Francesca Cooney | 24 February 2020
At any one time, up to 1,000 children can be in prisons or secure training centres. Francesca Cooney, our Head of Policy, reviews the recent report from HM Inspectorate of Prisons (HMIP) on children in custody and outlines what it tells us about access to education.
Every year, HMIP publishes a report of survey responses from children who are in Secure Training Centres (STCs – secure accommodation holding children aged 12- 17) and Youth Offender Institutions (YOIs – larger establishments for boys, run by HMPPS). Over 700 children completed the survey in the last year (84% of the eligible child population), so it gives us a good basis to understand their experiences.
This is the first time that children in the three STCs (Medway has been closed since the research was carried out) and the five YOIs have been asked the same questions. Before this, it was not possible to compare the experiences of children in these two different types of custody.
Trying to create a safe environment impacts on attendance at education
Shockingly, nearly two thirds of children reported having experienced control and restraint (force used by staff to try to prevent harm) while in custody. This high number clearly shows that there are a lot of fights, assaults and other incidents in these establishments. If we compare this to the adult estate, where 13% of men say they have experienced use of force in the last six months, and 4% of women, we can see the difference.
This paints a picture of turbulent environments where disruption to activities is commonplace. This has a huge impact on children, their motivation, and their ability to be settled and comfortable.
The report highlights that establishments often struggle with ‘keep apart’ lists, when boys are assessed as a risk of violence to each other, and kept separate for activities. For some children, it means very long periods being locked in a cell. Inspectors found that the policy often prevented the delivery of education and other activities, particularly at Feltham and Cookham Wood.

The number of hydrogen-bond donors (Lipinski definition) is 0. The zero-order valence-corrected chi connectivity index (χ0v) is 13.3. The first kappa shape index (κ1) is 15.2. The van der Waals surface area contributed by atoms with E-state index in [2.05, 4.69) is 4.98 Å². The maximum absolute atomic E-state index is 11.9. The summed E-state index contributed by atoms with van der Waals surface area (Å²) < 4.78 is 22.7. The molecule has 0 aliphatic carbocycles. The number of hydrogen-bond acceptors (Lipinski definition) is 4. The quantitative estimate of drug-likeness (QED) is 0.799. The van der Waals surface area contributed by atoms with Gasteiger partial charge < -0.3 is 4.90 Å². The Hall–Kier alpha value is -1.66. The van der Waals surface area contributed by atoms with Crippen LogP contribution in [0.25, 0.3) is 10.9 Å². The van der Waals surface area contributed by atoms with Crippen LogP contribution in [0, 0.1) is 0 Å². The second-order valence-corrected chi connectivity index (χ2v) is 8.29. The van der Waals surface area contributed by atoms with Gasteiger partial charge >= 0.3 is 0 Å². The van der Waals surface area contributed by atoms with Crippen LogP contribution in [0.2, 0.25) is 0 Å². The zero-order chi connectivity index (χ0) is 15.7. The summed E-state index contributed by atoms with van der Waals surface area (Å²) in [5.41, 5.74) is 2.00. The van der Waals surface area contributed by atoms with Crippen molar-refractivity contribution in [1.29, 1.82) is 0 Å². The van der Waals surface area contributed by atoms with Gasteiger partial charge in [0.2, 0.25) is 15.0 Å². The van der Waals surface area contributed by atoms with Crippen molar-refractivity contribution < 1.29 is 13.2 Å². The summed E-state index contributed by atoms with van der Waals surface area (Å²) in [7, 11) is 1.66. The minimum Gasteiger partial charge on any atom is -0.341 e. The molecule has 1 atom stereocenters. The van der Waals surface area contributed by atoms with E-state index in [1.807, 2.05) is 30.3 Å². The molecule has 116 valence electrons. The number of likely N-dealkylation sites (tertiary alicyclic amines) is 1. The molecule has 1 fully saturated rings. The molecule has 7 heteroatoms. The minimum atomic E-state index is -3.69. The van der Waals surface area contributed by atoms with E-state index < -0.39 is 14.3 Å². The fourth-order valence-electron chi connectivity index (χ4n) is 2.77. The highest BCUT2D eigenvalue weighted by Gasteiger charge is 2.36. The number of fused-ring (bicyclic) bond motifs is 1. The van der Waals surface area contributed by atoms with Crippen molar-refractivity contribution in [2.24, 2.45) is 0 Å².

This paints a picture of turbulent environments where disruption to activities is commonplace. This has a huge impact on children, their motivation, and their ability to be settled and comfortable. Many will find it hard to concentrate on learning and some will be frightened of attending education.
Access to education and training
For the report, children were asked about their access to education, jobs and vocational training. Overall, 83% of children were involved in education, and there was no significant difference between STCs and YOIs. At Medway, all children were involved in activities.
Children were also asked if they had learned anything that would help them when they were released. Half said they had.
Participating in education can open up life chances and develop new opportunities for children. However, in seven places, between 6% and 26% of children were not participating in any activities. Worryingly across all establishments, only 6% of children had a job, with the same number involved in vocational training – so there is an insufficient range of activities to incentivise and motivate them.
Children were also asked if they had learned anything that would help them when they were released. Half said they had. Again, children in STCs were more likely to think that the education and training they had received would be helpful in the future.